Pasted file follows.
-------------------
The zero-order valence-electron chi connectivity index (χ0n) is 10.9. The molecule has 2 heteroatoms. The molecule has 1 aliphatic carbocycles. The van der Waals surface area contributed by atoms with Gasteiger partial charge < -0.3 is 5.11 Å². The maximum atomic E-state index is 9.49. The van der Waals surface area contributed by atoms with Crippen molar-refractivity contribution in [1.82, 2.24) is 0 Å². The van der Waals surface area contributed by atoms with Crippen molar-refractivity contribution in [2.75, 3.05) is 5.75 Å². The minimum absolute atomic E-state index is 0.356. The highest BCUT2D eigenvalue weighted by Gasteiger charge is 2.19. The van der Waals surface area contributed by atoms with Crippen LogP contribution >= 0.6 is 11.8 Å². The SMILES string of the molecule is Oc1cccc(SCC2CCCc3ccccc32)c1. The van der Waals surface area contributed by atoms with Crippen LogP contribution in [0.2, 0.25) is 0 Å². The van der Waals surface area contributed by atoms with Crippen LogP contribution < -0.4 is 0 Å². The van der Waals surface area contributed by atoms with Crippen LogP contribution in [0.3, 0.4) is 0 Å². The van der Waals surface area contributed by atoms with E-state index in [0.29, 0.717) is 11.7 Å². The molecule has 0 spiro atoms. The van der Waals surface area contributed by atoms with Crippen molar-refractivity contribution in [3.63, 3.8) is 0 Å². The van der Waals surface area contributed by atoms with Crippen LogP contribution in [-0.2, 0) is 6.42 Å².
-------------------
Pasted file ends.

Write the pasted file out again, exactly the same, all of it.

The zero-order valence-electron chi connectivity index (χ0n) is 10.9. The molecule has 2 heteroatoms. The molecule has 1 aliphatic carbocycles. The van der Waals surface area contributed by atoms with Gasteiger partial charge < -0.3 is 5.11 Å². The maximum atomic E-state index is 9.49. The van der Waals surface area contributed by atoms with Crippen molar-refractivity contribution in [1.82, 2.24) is 0 Å². The van der Waals surface area contributed by atoms with Crippen molar-refractivity contribution in [2.75, 3.05) is 5.75 Å². The minimum absolute atomic E-state index is 0.356. The highest BCUT2D eigenvalue weighted by Gasteiger charge is 2.19. The van der Waals surface area contributed by atoms with Crippen LogP contribution >= 0.6 is 11.8 Å². The SMILES string of the molecule is Oc1cccc(SCC2CCCc3ccccc32)c1. The van der Waals surface area contributed by atoms with Crippen LogP contribution in [0.2, 0.25) is 0 Å². The van der Waals surface area contributed by atoms with Crippen LogP contribution < -0.4 is 0 Å². The van der Waals surface area contributed by atoms with Crippen LogP contribution in [0.3, 0.4) is 0 Å². The van der Waals surface area contributed by atoms with E-state index in [0.29, 0.717) is 11.7 Å². The molecule has 0 spiro atoms. The van der Waals surface area contributed by atoms with Crippen molar-refractivity contribution in [3.63, 3.8) is 0 Å². The van der Waals surface area contributed by atoms with Crippen LogP contribution in [-0.2, 0) is 6.42 Å².